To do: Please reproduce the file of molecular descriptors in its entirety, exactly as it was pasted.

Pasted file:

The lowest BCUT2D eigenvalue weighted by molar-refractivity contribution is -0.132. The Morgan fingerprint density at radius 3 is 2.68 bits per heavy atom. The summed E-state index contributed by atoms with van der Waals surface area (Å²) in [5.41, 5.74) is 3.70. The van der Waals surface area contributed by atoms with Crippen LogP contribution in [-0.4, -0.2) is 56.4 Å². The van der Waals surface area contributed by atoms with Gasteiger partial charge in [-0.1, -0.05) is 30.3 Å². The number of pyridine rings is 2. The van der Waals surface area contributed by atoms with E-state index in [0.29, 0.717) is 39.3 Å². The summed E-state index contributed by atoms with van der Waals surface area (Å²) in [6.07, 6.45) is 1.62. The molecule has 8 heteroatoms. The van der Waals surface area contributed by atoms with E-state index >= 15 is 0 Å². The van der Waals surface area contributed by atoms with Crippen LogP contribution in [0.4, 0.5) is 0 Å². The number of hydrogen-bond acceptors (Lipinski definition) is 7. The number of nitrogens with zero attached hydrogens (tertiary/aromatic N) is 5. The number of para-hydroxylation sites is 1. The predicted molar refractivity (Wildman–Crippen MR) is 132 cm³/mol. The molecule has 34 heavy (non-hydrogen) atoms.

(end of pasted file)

The lowest BCUT2D eigenvalue weighted by molar-refractivity contribution is -0.132. The Morgan fingerprint density at radius 3 is 2.68 bits per heavy atom. The summed E-state index contributed by atoms with van der Waals surface area (Å²) in [5.41, 5.74) is 3.70. The van der Waals surface area contributed by atoms with Crippen LogP contribution in [-0.4, -0.2) is 56.4 Å². The van der Waals surface area contributed by atoms with Gasteiger partial charge in [-0.1, -0.05) is 30.3 Å². The number of pyridine rings is 2. The van der Waals surface area contributed by atoms with E-state index in [0.29, 0.717) is 39.3 Å². The summed E-state index contributed by atoms with van der Waals surface area (Å²) in [6.07, 6.45) is 1.62. The molecule has 8 heteroatoms. The van der Waals surface area contributed by atoms with E-state index >= 15 is 0 Å². The van der Waals surface area contributed by atoms with Crippen LogP contribution in [0.4, 0.5) is 0 Å². The number of hydrogen-bond acceptors (Lipinski definition) is 7. The number of nitrogens with zero attached hydrogens (tertiary/aromatic N) is 5. The number of para-hydroxylation sites is 1. The predicted molar refractivity (Wildman–Crippen MR) is 132 cm³/mol. The molecule has 34 heavy (non-hydrogen) atoms.